The next few days the weather took a turn for the worse, cold wet and windy I started singing to myself on descents to keep concentration levels up. I’m not normally a singer but it was incredibly liberating. I also invested in Ski gloves and some new lights- both solid investments. Switzerland became more rugged, with a clear Italian influence. Most cars had bike racks and I got a lot of waves of encouragement.  I began to climb the Albula Pass not long before dark, this rustic mountain road seemed mystical, twisting between the shadow of trees scattered across a harsh rock face along a gorge.  It got darker, mist,  windy wet and cold- I was shivering while ascending so was very relieved to find a mountain hostel to shelter in for the night. The next morning I could have been on top of the world as I ate a breakfast of coffee and toblerone before riding towards the Italian border.

The next day started with a final climb, followed by a morning of descents and easy riding through vineyards and along the Adige to Merano, inclusive of some fun, puncture free  MTB trails. As I skirted  Bolzano, the mountains loomed once more in the distance.  At about 4pm I found my self at the foot of a big, long, steep, inclining tunnel, one I wasn’t sure my legs would carry me through and up so I sat down and had a bit of a cry, road side. I got through it (metaphorically and literally), encouraged on by a beautiful  Sunset and stunning views.  A few hours later I Stopped at an alpine hotel. Dropped bike (and me) down the hill to the entrance as I was too weak to hold.  Too late for dinner again, so snacked on left overs from lunch in Merano


Day 9 was a tour of ski resorts on route to CP3, Alleghe. Stopped for a slight route modification to avoid cycling down what looked like a black ski run, another route modification to avoid a closed road.  Listened to BBC world service podcast while I rode, feeling pretty emotional anyway I, shed some tears, appreciative of the freedom to be cycling in a beautiful, safe corner of the world. After a lunch stop at CP3 I began the 3rd parcourse, Passo Giau, I took it steady, the weather was perfect I remember it as a nice climb, fairly forgiving for the most par with stunning views.  Met a few friendly faces along the way At the top, met an Italian family, they invited me for dinner and offered me a bed in their beautiful home. Amazing people, food and hospitality.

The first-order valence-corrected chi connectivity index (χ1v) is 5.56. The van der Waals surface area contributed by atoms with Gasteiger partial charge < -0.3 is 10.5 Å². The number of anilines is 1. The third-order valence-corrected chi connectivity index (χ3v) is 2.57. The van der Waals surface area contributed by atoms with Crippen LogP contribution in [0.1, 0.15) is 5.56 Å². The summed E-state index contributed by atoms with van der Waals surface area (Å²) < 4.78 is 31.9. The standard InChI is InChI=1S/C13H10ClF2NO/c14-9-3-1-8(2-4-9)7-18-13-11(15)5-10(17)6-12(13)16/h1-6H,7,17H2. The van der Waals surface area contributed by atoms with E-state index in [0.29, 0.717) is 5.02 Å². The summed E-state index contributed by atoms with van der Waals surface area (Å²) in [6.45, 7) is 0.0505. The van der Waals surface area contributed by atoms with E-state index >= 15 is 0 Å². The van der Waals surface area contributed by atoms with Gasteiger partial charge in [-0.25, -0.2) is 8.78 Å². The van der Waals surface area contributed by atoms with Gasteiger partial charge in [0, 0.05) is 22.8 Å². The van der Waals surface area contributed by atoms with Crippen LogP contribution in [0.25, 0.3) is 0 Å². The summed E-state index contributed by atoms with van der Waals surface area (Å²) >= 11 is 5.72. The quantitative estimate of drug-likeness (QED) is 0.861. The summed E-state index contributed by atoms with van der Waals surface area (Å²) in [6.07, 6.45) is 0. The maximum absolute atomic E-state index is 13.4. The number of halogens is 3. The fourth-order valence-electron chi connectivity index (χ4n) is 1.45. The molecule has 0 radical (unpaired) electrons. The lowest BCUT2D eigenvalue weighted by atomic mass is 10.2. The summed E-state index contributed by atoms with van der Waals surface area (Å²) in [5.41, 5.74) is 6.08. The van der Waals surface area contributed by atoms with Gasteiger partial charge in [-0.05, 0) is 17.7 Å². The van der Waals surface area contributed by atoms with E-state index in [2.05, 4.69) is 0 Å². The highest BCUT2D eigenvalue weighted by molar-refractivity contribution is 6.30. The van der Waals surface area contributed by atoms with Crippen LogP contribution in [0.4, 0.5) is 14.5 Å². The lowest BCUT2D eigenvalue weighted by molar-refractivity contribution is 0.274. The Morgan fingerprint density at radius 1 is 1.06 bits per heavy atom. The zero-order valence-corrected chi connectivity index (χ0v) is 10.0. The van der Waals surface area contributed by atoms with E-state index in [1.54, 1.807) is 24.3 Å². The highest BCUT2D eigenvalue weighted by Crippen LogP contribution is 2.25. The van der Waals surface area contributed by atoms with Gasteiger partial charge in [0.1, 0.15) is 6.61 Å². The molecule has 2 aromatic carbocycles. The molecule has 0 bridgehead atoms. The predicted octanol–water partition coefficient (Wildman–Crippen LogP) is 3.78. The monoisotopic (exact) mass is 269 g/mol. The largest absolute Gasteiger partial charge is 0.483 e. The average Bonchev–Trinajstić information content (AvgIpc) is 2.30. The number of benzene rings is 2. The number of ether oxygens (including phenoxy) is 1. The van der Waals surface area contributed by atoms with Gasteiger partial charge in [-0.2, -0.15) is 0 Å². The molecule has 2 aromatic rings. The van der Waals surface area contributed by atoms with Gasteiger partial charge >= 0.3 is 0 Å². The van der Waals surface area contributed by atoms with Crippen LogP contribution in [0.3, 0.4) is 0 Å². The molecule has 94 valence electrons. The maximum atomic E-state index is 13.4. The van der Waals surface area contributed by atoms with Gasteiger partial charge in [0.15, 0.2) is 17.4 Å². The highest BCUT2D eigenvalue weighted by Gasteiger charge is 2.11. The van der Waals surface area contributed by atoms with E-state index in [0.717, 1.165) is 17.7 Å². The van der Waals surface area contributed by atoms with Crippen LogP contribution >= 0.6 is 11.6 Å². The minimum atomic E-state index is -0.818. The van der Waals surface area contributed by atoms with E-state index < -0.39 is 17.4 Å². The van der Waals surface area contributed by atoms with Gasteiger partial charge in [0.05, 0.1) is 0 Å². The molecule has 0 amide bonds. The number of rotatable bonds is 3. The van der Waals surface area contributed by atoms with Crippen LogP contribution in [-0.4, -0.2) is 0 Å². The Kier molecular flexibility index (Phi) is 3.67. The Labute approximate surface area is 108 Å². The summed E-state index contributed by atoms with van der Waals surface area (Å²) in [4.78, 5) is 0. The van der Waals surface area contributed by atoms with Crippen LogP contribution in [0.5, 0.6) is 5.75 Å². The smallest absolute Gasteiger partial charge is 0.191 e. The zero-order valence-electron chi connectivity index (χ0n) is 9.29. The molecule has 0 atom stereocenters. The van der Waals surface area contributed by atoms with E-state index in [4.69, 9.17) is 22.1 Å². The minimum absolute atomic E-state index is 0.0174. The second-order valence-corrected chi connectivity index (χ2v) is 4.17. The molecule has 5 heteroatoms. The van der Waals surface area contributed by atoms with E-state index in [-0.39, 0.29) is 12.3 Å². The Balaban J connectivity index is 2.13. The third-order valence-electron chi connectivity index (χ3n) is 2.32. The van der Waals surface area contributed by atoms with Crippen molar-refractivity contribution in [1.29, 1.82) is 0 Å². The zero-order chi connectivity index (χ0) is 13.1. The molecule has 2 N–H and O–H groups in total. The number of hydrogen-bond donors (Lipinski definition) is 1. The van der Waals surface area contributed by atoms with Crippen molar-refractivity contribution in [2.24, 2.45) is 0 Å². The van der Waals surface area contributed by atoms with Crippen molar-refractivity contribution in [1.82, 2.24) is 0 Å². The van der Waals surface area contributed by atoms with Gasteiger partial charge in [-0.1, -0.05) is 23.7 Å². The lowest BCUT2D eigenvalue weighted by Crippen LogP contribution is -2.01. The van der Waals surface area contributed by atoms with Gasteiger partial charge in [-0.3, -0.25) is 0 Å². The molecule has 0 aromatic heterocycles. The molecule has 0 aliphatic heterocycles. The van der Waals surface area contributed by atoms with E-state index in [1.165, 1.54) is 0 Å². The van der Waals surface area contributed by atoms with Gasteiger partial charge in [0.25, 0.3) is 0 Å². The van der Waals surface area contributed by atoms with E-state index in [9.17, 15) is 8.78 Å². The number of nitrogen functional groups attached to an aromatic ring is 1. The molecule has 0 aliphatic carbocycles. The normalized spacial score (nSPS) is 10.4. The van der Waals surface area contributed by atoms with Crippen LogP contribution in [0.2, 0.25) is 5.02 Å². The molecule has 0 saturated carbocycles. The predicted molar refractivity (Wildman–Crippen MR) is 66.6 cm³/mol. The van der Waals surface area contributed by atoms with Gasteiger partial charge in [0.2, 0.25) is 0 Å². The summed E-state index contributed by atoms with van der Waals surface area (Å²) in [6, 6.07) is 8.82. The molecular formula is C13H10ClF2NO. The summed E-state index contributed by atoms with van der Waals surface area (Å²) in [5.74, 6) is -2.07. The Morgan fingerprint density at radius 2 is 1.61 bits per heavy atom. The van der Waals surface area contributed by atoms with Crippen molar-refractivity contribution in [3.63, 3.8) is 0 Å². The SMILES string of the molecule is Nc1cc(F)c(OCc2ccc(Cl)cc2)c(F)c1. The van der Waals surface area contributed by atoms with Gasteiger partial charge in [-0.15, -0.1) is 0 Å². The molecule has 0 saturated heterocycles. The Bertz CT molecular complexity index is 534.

Day 10 Started in the Dolomites to the church bell of Selva Di Cadore, a final climb then a great few hours of descending followed by a few questionable bike paths (gravel, steps, a cave…)and then  some awesome flat riding, straight roads, pretty towns, good coffee.  Stopped in Trieste for dinner, met some friendly TCR faces. Had planned to ride to Slovenia before sleeping but went the wrong way, downhill out of Trieste. Thought head knew better than Garmin, it didn’t and took me through some “Scary” industrial estates before arriving in Muggia where my road was closed by police. At this point, I was tired and  struggling to compute other route options so I opted for a  hotel. Id had a solid Solid days riding but sad not to have made it to Slovenia

Day 11: -Frustrating start, couldn’t find the right road, unremarkable crossing into Slovenia, the signs stopped, traffic was less, valleys steeper, towns modest. Some poor navigational skills resulted in 2 extra climbs. I passed a child’s drawing of a fireman, in chalk on the road, then some firemen, then miles of shouldering woodland from a forest fire the night before. I  was glad I hadn’t slept under one of those trees.


The Slovenia/Croatia Border was marked by a hut, guards, barriers and a barbwire fence.